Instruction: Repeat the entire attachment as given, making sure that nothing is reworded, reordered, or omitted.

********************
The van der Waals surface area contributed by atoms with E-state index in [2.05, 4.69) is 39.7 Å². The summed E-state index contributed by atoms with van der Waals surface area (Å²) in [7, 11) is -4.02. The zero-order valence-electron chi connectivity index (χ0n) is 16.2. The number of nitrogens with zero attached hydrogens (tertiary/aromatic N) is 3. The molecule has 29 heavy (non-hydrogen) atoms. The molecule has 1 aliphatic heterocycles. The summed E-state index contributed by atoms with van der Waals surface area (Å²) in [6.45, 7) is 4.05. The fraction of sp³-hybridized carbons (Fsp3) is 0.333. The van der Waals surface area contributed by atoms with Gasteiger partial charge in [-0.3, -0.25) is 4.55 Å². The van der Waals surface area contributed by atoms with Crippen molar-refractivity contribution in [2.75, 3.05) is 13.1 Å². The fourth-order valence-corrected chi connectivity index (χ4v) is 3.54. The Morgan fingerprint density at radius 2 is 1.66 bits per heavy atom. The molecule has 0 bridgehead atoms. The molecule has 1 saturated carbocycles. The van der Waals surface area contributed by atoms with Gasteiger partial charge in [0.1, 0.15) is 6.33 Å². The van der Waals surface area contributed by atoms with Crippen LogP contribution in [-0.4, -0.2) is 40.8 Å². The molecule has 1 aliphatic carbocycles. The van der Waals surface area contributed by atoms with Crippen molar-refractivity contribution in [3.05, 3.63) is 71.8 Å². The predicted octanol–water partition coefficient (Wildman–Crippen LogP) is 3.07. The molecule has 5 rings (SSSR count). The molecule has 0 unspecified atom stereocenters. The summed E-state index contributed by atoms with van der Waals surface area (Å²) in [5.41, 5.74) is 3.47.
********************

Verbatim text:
The van der Waals surface area contributed by atoms with E-state index in [2.05, 4.69) is 39.7 Å². The summed E-state index contributed by atoms with van der Waals surface area (Å²) in [7, 11) is -4.02. The zero-order valence-electron chi connectivity index (χ0n) is 16.2. The number of nitrogens with zero attached hydrogens (tertiary/aromatic N) is 3. The molecule has 29 heavy (non-hydrogen) atoms. The molecule has 1 aliphatic heterocycles. The summed E-state index contributed by atoms with van der Waals surface area (Å²) in [6.45, 7) is 4.05. The fraction of sp³-hybridized carbons (Fsp3) is 0.333. The van der Waals surface area contributed by atoms with Gasteiger partial charge in [-0.3, -0.25) is 4.55 Å². The van der Waals surface area contributed by atoms with Crippen molar-refractivity contribution in [2.75, 3.05) is 13.1 Å². The fourth-order valence-corrected chi connectivity index (χ4v) is 3.54. The Morgan fingerprint density at radius 2 is 1.66 bits per heavy atom. The molecule has 0 bridgehead atoms. The molecule has 1 saturated carbocycles. The van der Waals surface area contributed by atoms with Gasteiger partial charge in [0.1, 0.15) is 6.33 Å². The van der Waals surface area contributed by atoms with Crippen LogP contribution in [-0.4, -0.2) is 40.8 Å². The molecule has 1 aliphatic carbocycles. The van der Waals surface area contributed by atoms with Crippen molar-refractivity contribution in [3.05, 3.63) is 71.8 Å². The predicted octanol–water partition coefficient (Wildman–Crippen LogP) is 3.07. The molecule has 5 rings (SSSR count). The molecule has 0 unspecified atom stereocenters. The summed E-state index contributed by atoms with van der Waals surface area (Å²) in [5.41, 5.74) is 3.47.